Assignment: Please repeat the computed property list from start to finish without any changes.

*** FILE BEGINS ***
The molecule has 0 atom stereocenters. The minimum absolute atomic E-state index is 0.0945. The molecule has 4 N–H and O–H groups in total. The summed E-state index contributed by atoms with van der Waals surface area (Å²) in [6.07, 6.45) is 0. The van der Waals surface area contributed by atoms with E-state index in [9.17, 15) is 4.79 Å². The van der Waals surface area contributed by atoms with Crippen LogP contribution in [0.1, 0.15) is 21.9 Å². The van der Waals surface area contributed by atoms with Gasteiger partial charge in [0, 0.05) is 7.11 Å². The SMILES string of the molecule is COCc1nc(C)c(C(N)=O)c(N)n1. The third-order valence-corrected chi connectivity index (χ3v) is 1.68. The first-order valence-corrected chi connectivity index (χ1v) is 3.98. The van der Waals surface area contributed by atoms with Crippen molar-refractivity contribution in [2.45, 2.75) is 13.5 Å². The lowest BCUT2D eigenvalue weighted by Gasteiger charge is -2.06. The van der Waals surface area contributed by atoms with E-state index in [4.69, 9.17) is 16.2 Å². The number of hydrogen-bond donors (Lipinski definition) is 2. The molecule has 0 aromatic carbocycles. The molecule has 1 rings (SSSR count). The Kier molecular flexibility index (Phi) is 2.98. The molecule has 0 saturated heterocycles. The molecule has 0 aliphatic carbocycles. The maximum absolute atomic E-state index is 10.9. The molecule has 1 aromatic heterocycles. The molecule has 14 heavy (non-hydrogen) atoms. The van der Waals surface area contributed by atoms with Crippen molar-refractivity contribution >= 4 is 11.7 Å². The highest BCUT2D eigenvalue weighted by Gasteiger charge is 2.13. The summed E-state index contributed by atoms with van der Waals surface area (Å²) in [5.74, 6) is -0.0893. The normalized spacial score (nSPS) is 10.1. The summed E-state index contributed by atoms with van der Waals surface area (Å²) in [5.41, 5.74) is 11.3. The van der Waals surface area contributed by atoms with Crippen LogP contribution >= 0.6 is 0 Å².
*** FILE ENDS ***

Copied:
The molecule has 0 atom stereocenters. The minimum absolute atomic E-state index is 0.0945. The molecule has 4 N–H and O–H groups in total. The summed E-state index contributed by atoms with van der Waals surface area (Å²) in [6.07, 6.45) is 0. The van der Waals surface area contributed by atoms with E-state index in [9.17, 15) is 4.79 Å². The van der Waals surface area contributed by atoms with Crippen LogP contribution in [0.1, 0.15) is 21.9 Å². The van der Waals surface area contributed by atoms with Gasteiger partial charge in [0, 0.05) is 7.11 Å². The SMILES string of the molecule is COCc1nc(C)c(C(N)=O)c(N)n1. The third-order valence-corrected chi connectivity index (χ3v) is 1.68. The first-order valence-corrected chi connectivity index (χ1v) is 3.98. The van der Waals surface area contributed by atoms with Crippen molar-refractivity contribution in [2.45, 2.75) is 13.5 Å². The lowest BCUT2D eigenvalue weighted by Gasteiger charge is -2.06. The van der Waals surface area contributed by atoms with E-state index in [4.69, 9.17) is 16.2 Å². The number of hydrogen-bond donors (Lipinski definition) is 2. The molecule has 0 aromatic carbocycles. The molecule has 1 rings (SSSR count). The Kier molecular flexibility index (Phi) is 2.98. The molecule has 0 saturated heterocycles. The molecule has 0 aliphatic carbocycles. The maximum absolute atomic E-state index is 10.9. The molecule has 1 aromatic heterocycles. The molecule has 14 heavy (non-hydrogen) atoms. The van der Waals surface area contributed by atoms with Crippen molar-refractivity contribution >= 4 is 11.7 Å². The highest BCUT2D eigenvalue weighted by Gasteiger charge is 2.13. The summed E-state index contributed by atoms with van der Waals surface area (Å²) in [5.74, 6) is -0.0893. The normalized spacial score (nSPS) is 10.1. The summed E-state index contributed by atoms with van der Waals surface area (Å²) in [5.41, 5.74) is 11.3. The van der Waals surface area contributed by atoms with Crippen LogP contribution >= 0.6 is 0 Å².